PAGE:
View Single Post
10-11-2012, 10:45 PM
Registered User
Ohashi_Jouzu's Avatar
Join Date: Apr 2007
Location: Halifax
Country: Japan
Posts: 24,665
vCash: 500
Originally Posted by TheDevilMadeMe View Post
NHL has more games per season, is faster paced, and with much better competition. I just don't see Hasek being anything more than a backup in the NHL if he stayed.

He only played more than 43 games once since 2001-02, that being 56 games in 2006-07. In his final NHL season (2007-08), he played 41 games with a 0.902 save percentage and lost his job to Osgood very early in the playoffs.

I really don't see what playing well in a lesser league adds to his resume when we saw that he was barely an NHL starter anymore when he left.

I think that people who say Hasek had less longevity than Roy or Brodeur are wrongly neglecting the time he was an international superstar from the mid 80s on. But I also think that people who say that he has more longevity are also missing the big picture. If Roy had spent 6 seasons in the AHL after leaving the NHL, does that make him a better player? I don't think so.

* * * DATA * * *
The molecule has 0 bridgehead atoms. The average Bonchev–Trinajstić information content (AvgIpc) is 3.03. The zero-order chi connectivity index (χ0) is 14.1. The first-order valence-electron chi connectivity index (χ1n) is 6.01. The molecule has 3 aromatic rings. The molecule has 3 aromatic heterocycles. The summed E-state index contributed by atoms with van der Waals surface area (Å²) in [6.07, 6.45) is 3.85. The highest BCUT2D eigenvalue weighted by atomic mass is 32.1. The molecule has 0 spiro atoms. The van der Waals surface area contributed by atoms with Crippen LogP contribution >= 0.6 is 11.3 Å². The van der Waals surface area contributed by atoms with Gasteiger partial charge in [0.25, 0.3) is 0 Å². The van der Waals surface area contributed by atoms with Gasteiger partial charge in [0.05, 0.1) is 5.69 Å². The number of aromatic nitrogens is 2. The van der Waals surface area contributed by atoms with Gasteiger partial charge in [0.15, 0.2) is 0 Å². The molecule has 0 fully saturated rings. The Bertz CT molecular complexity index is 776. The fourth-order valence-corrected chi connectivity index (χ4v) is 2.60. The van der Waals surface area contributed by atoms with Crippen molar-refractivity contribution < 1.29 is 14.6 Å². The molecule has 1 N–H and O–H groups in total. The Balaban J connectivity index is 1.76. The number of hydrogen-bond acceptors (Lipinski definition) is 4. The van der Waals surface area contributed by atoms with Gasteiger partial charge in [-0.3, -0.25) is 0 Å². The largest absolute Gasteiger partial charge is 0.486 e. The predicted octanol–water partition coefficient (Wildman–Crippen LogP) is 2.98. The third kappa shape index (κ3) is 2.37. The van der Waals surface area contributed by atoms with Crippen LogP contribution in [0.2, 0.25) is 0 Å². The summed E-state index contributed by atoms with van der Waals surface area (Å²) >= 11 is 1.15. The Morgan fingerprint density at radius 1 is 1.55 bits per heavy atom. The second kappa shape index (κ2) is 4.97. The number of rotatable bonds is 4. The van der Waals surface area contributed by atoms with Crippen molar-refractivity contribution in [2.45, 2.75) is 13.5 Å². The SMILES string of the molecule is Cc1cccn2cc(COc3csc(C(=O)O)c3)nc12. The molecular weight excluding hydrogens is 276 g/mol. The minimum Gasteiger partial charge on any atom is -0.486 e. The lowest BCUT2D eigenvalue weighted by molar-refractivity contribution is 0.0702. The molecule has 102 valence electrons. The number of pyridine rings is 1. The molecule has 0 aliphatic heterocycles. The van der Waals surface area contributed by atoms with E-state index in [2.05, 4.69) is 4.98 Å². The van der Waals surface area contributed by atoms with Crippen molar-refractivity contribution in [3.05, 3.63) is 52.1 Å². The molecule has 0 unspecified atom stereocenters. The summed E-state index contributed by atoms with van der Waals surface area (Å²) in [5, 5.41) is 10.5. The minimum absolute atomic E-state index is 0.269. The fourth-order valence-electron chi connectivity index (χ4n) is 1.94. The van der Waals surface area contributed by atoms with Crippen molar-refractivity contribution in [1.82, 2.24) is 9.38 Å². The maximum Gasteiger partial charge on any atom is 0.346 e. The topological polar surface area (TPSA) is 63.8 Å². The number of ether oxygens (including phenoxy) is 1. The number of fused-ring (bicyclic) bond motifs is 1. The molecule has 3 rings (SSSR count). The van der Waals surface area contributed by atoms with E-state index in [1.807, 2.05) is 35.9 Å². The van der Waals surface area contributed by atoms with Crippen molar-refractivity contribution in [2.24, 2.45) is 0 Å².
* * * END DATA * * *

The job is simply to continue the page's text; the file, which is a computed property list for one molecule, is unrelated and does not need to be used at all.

Hasek's KHL accomplishments are nice, but do you think the Czech Republic would ever consider him for the World Championships based on his play there? The last time he played internationally for them was 2006.

I don't think any of Roy, Brodeur, or Hasek has a significant longevity advantage over the others. We don't give Chelios a longevity advantage over Bourque just for sticking around, do we?

Dryden is the only outlier here when it comes to longevity as an NHL-calibre player IMO.
Again, back to the bolded part. How does a 1.79 GAA in an 18 game playoff run (and 2nd best regular season GAA and SO totals in the league) just 12 months before retirement = "barely an NHL starter anymore"? If you're basing your statement on your observation of the 12 months that followed that run, then, like I said... injuries that season were pretty obviously a more major factor than any significant/"permanent" drop in performance level. It was a complete outlier (especially statistically) in that he stopped a far lower percentage of shots faced than any of the 13 seasons before... except for his injury shortened '03/04.

As for Hasek being chosen for international play in his final years, well, looking at the performance of Stepanek, Pavelec, and Vokoun internationally over the past few years I don't think they ever felt forced to use Hasek anyway. And you know what, if he had actually approached them in any of those years and said he wanted to join, even if it meant as bench depth, they probably would have taken him. He took the past Olympic year off for rest, though, so the Czech hand was forced somewhat there (and Vokoun played just fine).

Ohashi_Jouzu is online now